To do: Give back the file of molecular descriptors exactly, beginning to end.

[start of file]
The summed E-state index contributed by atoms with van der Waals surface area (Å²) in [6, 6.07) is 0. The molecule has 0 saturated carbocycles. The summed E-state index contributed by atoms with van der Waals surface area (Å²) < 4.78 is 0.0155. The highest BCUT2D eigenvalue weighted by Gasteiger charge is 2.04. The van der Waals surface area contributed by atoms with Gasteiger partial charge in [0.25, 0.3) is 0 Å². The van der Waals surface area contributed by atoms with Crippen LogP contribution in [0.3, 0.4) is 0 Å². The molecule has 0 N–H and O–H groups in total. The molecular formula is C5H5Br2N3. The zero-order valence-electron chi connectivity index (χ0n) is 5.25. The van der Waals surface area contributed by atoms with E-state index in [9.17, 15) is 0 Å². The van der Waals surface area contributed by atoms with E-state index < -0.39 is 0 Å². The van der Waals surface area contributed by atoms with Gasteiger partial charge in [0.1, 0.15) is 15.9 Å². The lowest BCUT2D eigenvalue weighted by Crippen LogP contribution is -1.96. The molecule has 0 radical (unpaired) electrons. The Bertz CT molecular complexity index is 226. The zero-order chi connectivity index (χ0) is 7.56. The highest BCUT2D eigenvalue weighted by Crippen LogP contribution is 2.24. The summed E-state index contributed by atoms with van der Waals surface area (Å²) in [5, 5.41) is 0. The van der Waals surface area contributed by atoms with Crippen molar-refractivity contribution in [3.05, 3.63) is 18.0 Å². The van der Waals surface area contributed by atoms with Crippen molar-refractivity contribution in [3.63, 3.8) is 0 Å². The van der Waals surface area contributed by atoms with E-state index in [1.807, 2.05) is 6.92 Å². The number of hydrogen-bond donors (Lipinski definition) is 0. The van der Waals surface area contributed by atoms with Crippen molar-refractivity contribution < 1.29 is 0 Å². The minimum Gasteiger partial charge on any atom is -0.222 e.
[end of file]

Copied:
The summed E-state index contributed by atoms with van der Waals surface area (Å²) in [6, 6.07) is 0. The molecule has 0 saturated carbocycles. The summed E-state index contributed by atoms with van der Waals surface area (Å²) < 4.78 is 0.0155. The highest BCUT2D eigenvalue weighted by Gasteiger charge is 2.04. The van der Waals surface area contributed by atoms with Gasteiger partial charge in [0.25, 0.3) is 0 Å². The van der Waals surface area contributed by atoms with Crippen LogP contribution in [0.3, 0.4) is 0 Å². The molecule has 0 N–H and O–H groups in total. The molecular formula is C5H5Br2N3. The zero-order valence-electron chi connectivity index (χ0n) is 5.25. The van der Waals surface area contributed by atoms with E-state index in [9.17, 15) is 0 Å². The van der Waals surface area contributed by atoms with E-state index < -0.39 is 0 Å². The van der Waals surface area contributed by atoms with Gasteiger partial charge in [0.1, 0.15) is 15.9 Å². The lowest BCUT2D eigenvalue weighted by Crippen LogP contribution is -1.96. The molecule has 0 radical (unpaired) electrons. The Bertz CT molecular complexity index is 226. The zero-order chi connectivity index (χ0) is 7.56. The highest BCUT2D eigenvalue weighted by Crippen LogP contribution is 2.24. The summed E-state index contributed by atoms with van der Waals surface area (Å²) in [5, 5.41) is 0. The van der Waals surface area contributed by atoms with Crippen molar-refractivity contribution in [3.05, 3.63) is 18.0 Å². The van der Waals surface area contributed by atoms with Crippen molar-refractivity contribution in [3.63, 3.8) is 0 Å². The van der Waals surface area contributed by atoms with E-state index in [1.807, 2.05) is 6.92 Å². The number of hydrogen-bond donors (Lipinski definition) is 0. The van der Waals surface area contributed by atoms with Crippen molar-refractivity contribution < 1.29 is 0 Å². The minimum Gasteiger partial charge on any atom is -0.222 e.